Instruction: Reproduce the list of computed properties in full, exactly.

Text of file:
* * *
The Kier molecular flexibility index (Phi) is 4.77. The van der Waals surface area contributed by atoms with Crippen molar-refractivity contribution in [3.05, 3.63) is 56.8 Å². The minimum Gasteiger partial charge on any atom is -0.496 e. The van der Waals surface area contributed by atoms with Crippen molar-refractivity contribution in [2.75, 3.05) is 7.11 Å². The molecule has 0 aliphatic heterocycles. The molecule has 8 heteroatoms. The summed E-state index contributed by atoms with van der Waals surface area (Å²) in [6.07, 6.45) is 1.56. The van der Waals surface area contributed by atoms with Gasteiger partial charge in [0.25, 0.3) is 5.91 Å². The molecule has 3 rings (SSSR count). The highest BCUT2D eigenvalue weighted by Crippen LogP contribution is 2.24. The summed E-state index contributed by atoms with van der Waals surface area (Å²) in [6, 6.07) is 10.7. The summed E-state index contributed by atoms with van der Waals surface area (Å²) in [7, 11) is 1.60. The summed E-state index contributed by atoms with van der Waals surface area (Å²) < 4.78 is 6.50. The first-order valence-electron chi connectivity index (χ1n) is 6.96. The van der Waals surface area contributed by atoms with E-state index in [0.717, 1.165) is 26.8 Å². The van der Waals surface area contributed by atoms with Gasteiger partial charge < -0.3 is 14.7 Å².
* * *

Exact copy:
The Kier molecular flexibility index (Phi) is 4.77. The van der Waals surface area contributed by atoms with Crippen molar-refractivity contribution in [3.05, 3.63) is 56.8 Å². The minimum Gasteiger partial charge on any atom is -0.496 e. The van der Waals surface area contributed by atoms with Crippen molar-refractivity contribution in [2.75, 3.05) is 7.11 Å². The molecule has 0 aliphatic heterocycles. The molecule has 8 heteroatoms. The summed E-state index contributed by atoms with van der Waals surface area (Å²) in [6.07, 6.45) is 1.56. The van der Waals surface area contributed by atoms with Gasteiger partial charge in [0.25, 0.3) is 5.91 Å². The molecule has 3 rings (SSSR count). The highest BCUT2D eigenvalue weighted by Crippen LogP contribution is 2.24. The summed E-state index contributed by atoms with van der Waals surface area (Å²) in [6, 6.07) is 10.7. The summed E-state index contributed by atoms with van der Waals surface area (Å²) in [7, 11) is 1.60. The summed E-state index contributed by atoms with van der Waals surface area (Å²) < 4.78 is 6.50. The first-order valence-electron chi connectivity index (χ1n) is 6.96. The van der Waals surface area contributed by atoms with E-state index in [0.717, 1.165) is 26.8 Å². The van der Waals surface area contributed by atoms with Gasteiger partial charge < -0.3 is 14.7 Å².